You went to Bombay in 2001. How was it?
I had been to Bombay in 1998 at the invitation of one of Bombay's big holy men who owns a huge spiritual institute. I had sung Bhajans for him and had been honored there as well. I was given this fancy shawl as a gesture of gratitude. In my innocence I presumed that the man would welcome me with open arms and if nothing else will allow me to stay in his multi-room abode for a few days while I found my bearings.
I reached there only to be rebuffed by that man. He said there is no room here. Why did you come? We don't need you to sing anymore hymns-everyone here is already purified. I sadly walked out and was wondering what to do when one of the young boys who lived there remembered my last trip and welcomed me warmly. I left my bag with him and walked around Bombay, looking at the hustle and bustle till I found myself at the very busy Andheri train station. The world around me was filled with the sounds of life. The last train left at 2 a.m. but there were still people around.
I thought to myself, here I was so worried about where I would spend the night, but God had provided a world stage in a railway station where I saw people enacting out so many aspects of life that before I knew it was close to dawn. I went back, took a bath outside the holy man's home thanks to a tap there and was ready to face the world. That experience turned me into an atheist. I felt that these so called holy men who have the city's biggest business tycoons at their feet, the keepers of our religion, don't know a thing about being a humanitarian, so why would I be attracted to religious rituals propagated by such people?
Today humanity and humanitarianism is my religion.
You are very fond of A.R Rahman. Is it true that the title song of Mangal Pandey was inspired by a folk song your father used to sing?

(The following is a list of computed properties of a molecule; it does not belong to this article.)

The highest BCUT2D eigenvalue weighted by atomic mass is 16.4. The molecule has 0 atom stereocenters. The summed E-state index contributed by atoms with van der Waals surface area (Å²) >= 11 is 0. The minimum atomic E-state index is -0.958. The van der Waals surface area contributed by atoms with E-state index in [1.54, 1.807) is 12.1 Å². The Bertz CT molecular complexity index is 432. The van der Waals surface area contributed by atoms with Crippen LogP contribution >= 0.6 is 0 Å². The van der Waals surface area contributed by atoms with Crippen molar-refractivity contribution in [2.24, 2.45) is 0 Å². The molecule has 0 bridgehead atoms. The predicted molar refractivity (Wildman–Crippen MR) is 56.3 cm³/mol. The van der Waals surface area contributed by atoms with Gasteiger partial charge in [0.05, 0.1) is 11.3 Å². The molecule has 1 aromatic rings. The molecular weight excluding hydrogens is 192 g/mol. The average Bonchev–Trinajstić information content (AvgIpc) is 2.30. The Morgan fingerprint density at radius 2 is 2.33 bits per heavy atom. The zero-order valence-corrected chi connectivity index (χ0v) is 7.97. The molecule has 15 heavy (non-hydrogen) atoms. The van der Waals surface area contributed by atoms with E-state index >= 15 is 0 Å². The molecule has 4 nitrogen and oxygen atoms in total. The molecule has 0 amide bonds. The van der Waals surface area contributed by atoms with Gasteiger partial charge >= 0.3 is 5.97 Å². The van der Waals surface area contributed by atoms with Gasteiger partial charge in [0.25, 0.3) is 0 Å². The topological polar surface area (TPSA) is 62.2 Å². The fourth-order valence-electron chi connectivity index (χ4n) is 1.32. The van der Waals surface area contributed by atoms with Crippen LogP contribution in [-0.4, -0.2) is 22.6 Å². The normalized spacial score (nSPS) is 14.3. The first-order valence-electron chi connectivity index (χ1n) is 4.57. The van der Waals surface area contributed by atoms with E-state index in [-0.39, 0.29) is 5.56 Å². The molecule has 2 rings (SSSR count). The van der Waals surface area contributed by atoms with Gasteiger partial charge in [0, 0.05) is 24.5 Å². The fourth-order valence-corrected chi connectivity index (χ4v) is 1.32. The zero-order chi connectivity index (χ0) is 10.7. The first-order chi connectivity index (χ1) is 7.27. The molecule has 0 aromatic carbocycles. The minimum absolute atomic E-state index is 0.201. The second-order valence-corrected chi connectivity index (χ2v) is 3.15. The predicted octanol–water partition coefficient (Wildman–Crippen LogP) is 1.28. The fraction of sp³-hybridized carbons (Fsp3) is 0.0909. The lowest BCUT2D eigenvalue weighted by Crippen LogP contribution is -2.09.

Yes, its true. Rahman just asked me if I knew of any music that would bring out the martial aspect of the song-the patriotic fervor depicted in the movie. I told him we have something called the " alaa" gayaki and hummed a tune my father used to sing. Thirty minutes later he had a wonderful composition ready. He captured the madness, the fervor so beautifully in the tune he composed.
Javed Akhtar's lyrics too were outstanding.
Nusrat Fateh Ali Khan and A. R. Rahman are not musicians but the messengers of God in my eyes. I met so many people in the US and Canada who knew Nusrat Fateh Ali Khan personally and I kept hearing story after story about his humanitarian ways and that of his family. His words and music were beyond the ordinary.
I feel the same about Rahman. He is a man of few words, and has touched the soul of the world with his music. He reminds me of a young Lord Krishna. He is so untouched by any kind of impurity and that is reflected in his music. When I record with him, I'm transported to a different kind of heaven where all the music is not of this earth.
(...) Full article by Kavita Chhibber here
jeudi 20 septembre 2007